We have seventy thousand consumers’ accounts on which charges are made monthly, and the meter books, two to each route, contain approximately five hundred readings (250 sheets each). It will be seen, therefore, that bills rendered consumers are proven with our office records of charges in small lots, and that it is possible to localize errors and eliminate a great deal of unnecessarycheching. When all the cards making up a section have been punched and proven with the bills, a report of the section is made out, which is a recapitulation of the totals of the routes as shown by the several field books. This report shows the number of meters read, the water consumed, and the total charges segregated into our various classes of revenue.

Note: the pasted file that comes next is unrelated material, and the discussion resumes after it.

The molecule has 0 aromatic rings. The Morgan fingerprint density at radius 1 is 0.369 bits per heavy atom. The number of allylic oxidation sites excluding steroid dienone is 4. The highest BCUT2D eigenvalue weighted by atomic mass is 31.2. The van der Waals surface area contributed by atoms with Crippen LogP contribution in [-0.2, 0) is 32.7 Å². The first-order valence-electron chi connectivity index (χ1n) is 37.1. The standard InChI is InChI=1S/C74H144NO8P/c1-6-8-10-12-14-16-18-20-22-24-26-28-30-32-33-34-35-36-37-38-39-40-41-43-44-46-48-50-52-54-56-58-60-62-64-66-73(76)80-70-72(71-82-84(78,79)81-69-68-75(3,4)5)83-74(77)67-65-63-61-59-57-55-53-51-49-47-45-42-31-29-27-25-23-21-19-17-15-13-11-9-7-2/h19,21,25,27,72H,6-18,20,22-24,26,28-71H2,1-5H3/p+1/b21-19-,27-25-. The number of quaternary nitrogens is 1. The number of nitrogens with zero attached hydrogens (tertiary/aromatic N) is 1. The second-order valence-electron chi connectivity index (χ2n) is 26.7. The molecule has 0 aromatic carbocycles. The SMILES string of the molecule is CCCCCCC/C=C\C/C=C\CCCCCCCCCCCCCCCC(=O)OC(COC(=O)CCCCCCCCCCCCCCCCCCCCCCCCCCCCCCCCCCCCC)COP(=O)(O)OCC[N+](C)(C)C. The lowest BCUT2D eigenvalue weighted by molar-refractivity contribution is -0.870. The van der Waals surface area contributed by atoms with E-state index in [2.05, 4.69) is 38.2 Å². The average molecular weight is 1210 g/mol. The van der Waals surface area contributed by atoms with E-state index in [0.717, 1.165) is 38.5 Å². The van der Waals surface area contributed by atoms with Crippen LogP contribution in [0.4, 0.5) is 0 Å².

The cards and the bills are now complete, and are given to the collection department, the cards to become a part of our “unpaid file,” or outstanding consumers’ accounts, and the bills, after any unpaid balances are added, to be given to collectors or mailed to consumers in accordance with notations which appear on addressograph impressions on bills. The same system of “a section a day” has held throughout all operations, and one section passes through the entire routine in four days.

(To be continued)